Awareness of the commercial sexual exploitation of children in the United States is growing, however, as are arrests and prosecutions of the traffickers. Just last week, a Maryland man was sentenced to 37 years in prison for his role in a sex trafficking operation. "This defendant violently preyed upon some of the most vulnerable members of our society. He sought out troubled young girls and, using physical violence, drugs, guns and lies, coerced them into prostitution for his own benefit," said Thomas E. Perez, Assistant Attorney General for the Civil Rights Division. "The Department of Justice will continue to vigorously prosecute these cases."
While arresting and prosecuting the traffickers is vital, efforts cannot stop there. As Kristoff also noted, "Human trafficking tends to get ignored because it is an indelicate, sordid topic, with troubled victims who don’t make great poster children for family values. Indeed, many of the victims are rebellious teenage girls — often runaways — who have been in trouble with their parents and the law, and at times they think they love their pimps." Minor victims have complex needs and have experienced incredible trauma. There is a dearth of services for them, though.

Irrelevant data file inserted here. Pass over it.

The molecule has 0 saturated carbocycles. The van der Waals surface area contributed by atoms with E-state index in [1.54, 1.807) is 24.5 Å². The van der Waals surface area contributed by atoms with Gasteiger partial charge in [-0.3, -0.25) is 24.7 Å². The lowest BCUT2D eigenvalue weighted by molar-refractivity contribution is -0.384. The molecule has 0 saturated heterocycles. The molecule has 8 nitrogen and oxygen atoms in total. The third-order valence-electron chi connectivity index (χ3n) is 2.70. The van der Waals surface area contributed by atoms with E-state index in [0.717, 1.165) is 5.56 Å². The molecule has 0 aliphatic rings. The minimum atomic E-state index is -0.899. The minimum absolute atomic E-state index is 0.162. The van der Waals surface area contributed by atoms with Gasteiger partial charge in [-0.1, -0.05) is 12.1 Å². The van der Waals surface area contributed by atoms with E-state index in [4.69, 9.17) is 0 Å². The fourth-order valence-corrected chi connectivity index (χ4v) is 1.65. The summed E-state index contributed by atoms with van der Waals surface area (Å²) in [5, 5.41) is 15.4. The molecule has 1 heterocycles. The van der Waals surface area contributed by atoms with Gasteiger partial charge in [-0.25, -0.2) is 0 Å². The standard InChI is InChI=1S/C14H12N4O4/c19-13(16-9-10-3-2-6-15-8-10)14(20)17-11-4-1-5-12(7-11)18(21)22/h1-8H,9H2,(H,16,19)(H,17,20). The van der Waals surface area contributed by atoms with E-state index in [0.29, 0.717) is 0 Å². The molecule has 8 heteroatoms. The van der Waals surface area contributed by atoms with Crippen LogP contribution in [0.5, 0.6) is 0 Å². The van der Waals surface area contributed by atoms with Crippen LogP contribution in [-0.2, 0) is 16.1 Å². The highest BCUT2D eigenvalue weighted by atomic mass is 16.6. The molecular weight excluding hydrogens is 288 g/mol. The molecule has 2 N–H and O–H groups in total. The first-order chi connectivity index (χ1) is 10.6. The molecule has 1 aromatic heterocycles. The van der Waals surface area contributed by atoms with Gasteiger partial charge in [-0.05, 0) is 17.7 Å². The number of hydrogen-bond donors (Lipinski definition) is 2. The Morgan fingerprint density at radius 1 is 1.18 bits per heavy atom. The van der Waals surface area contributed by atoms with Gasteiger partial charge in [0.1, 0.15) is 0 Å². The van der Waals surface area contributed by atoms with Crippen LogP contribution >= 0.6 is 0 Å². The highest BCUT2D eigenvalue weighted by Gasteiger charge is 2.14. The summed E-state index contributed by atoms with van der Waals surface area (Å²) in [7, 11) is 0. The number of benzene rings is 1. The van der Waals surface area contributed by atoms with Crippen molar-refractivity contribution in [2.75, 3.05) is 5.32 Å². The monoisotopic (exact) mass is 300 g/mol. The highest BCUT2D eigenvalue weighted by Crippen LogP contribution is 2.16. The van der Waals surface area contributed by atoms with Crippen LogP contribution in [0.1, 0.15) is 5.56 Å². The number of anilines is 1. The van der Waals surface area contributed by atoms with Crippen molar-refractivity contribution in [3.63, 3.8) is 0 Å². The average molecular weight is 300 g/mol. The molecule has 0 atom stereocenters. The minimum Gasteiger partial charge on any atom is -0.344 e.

As a Polaris Project Action Alert points out, "Each year, at least 100,000 children are victimized through commercial sex and prostitution within the United States. Particularly vulnerable to sex trafficking are runaway children, an estimated 33% of them are lured into prostitution within the first 48 hours of leaving home. Unfortunately, victims of sex trafficking, including children, are commonly overlooked in most state and federal efforts to respond to the brutal crime. A mere 80 beds in shelters nationwide are available to provide the safe shelter and professional health and social services that these victims need."
Currently, the House (HR 5575 by Rep. Maloney NY14) and Senate (S 2925 by Sen. Wyden OR) are reviewing bills that would provide crucial funding to develop and enhance comprehensive, collaborative efforts to combat the sex trafficking in the U.S. by providing six block grants of $2,500,000 each to state or local government entities who have designed a holistic approach to investigating, prosecuting and deterring sex trafficking, and providing special services and shelter to the victims.
The Senate Judiciary Committee is scheduled to review the bill on 7/29/2010. Click this link to learn more about how to urge your senators to support funding for fighting trafficking and supporting victims and survivors.